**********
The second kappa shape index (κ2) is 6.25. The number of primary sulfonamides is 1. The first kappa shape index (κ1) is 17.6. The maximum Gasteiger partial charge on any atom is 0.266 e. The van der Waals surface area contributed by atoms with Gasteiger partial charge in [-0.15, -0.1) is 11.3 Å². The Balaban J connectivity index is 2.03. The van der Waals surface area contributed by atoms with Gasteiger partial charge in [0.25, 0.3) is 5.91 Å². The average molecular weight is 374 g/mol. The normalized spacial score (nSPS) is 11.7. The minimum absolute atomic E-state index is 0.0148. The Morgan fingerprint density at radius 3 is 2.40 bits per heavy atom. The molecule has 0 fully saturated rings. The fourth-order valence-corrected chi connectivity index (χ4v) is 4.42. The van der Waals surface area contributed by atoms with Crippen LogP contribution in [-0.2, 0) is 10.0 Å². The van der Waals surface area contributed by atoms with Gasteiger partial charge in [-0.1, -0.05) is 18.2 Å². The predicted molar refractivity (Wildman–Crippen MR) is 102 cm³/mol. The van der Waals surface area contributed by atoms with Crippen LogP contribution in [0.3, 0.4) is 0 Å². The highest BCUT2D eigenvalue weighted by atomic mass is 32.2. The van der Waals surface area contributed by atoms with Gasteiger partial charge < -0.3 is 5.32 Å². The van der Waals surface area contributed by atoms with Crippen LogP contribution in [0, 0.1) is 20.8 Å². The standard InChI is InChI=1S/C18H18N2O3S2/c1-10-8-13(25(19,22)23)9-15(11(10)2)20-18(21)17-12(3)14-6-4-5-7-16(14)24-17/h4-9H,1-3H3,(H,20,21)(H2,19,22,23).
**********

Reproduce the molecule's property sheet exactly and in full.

The second kappa shape index (κ2) is 6.25. The number of primary sulfonamides is 1. The first kappa shape index (κ1) is 17.6. The maximum Gasteiger partial charge on any atom is 0.266 e. The van der Waals surface area contributed by atoms with Gasteiger partial charge in [-0.15, -0.1) is 11.3 Å². The Balaban J connectivity index is 2.03. The van der Waals surface area contributed by atoms with Gasteiger partial charge in [0.25, 0.3) is 5.91 Å². The average molecular weight is 374 g/mol. The normalized spacial score (nSPS) is 11.7. The minimum absolute atomic E-state index is 0.0148. The Morgan fingerprint density at radius 3 is 2.40 bits per heavy atom. The molecule has 0 fully saturated rings. The fourth-order valence-corrected chi connectivity index (χ4v) is 4.42. The van der Waals surface area contributed by atoms with Crippen LogP contribution in [-0.2, 0) is 10.0 Å². The van der Waals surface area contributed by atoms with Gasteiger partial charge in [-0.1, -0.05) is 18.2 Å². The predicted molar refractivity (Wildman–Crippen MR) is 102 cm³/mol. The van der Waals surface area contributed by atoms with Crippen LogP contribution in [0.3, 0.4) is 0 Å². The highest BCUT2D eigenvalue weighted by atomic mass is 32.2. The van der Waals surface area contributed by atoms with Gasteiger partial charge < -0.3 is 5.32 Å². The van der Waals surface area contributed by atoms with Crippen LogP contribution in [0, 0.1) is 20.8 Å². The standard InChI is InChI=1S/C18H18N2O3S2/c1-10-8-13(25(19,22)23)9-15(11(10)2)20-18(21)17-12(3)14-6-4-5-7-16(14)24-17/h4-9H,1-3H3,(H,20,21)(H2,19,22,23).